They Finally Know Who Marilyn Monroe’s Father Was

( Netflix’s new fictionalized film about Marilyn Monroe has left viewers with a lot of questions about the former film siren, mostly because the viewers seem unaware that the film is a piece of fiction.

“Blonde” is not a documentary, but is a fictional account of the movie star’s life based on the novel by Joyce Carol Oates. And according to its director, Andrew Dominik, it is “all fiction.”

For example, the identity of Marilyn Monroe’s father, who was only confirmed earlier this year, isn’t accurate in the film.

“Blonde” suggests that Monroe’s father is an unnamed actor, not her mother’s husband Martin Mortensen, whose name is listed on Marilyn’s birth certificate.

And while Mortenson wasn’t the father of Norma Jean Mortensen (Marilyn’s real name), he wasn’t an actor as “Blonde” suggests.

Earlier this year, it was confirmed through DNA that Norma Jean’s father was, as was long suspected, a salesman named Charles Stanley Gifford.

In the French documentary “Marilyn, Her Final Secret” released in June, DNA researchers took saliva and cheek swabs from Gifford’s granddaughter, Francine Gifford, and great-granddaughter, Lisa, and compared their DNA to a strand of Marilyn’s hair, confirming a familial match.

According to the documentary, Charles Stanley Gifford was born in 1898. He was working as a motion picture salesman at the time he met Norma Jean’s mother, Gladys Pearl Baker, who worked as a film cutter at RKO Pictures. The pair then began an affair.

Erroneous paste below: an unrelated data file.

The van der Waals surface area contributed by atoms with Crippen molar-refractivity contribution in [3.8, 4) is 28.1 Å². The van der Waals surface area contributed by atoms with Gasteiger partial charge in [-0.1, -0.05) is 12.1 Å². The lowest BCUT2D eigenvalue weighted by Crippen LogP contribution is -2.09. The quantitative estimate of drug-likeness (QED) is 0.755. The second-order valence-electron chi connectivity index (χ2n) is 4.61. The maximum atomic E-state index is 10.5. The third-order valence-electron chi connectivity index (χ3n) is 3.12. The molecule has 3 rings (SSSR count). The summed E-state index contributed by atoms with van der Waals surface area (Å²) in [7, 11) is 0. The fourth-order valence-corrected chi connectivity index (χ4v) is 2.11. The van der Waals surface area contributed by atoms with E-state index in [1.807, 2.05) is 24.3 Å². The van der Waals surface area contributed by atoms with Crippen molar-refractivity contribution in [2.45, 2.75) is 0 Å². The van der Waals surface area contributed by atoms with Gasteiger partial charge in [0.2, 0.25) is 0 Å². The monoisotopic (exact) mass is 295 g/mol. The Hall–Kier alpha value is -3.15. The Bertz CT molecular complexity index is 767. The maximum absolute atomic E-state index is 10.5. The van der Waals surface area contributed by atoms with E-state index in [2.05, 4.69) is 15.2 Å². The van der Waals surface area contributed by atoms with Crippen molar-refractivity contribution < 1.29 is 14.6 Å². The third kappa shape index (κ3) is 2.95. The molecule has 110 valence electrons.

Gifford outlived his illegitimate daughter, dying at the age of 66 in 1965.

In the 1996 documentary “Marilyn Monroe: The Moral Goddess,” Marilyn’s ex-husband, police officer James Dougherty, said the film star knew Gifford was her father and had made contact with him before her career took off.

However, when Marilyn phoned Gifford to talk with him, he refused to recognize her and told her to speak with his attorney.

In her autobiography “My Story,” which was released a decade after she died, Marilyn confirmed that she was aware of her biological father’s identity.

Marilyn Monroe died of an apparent overdose of sleeping pills on August 4, 1962, in her Los Angeles home. She was 36 years old.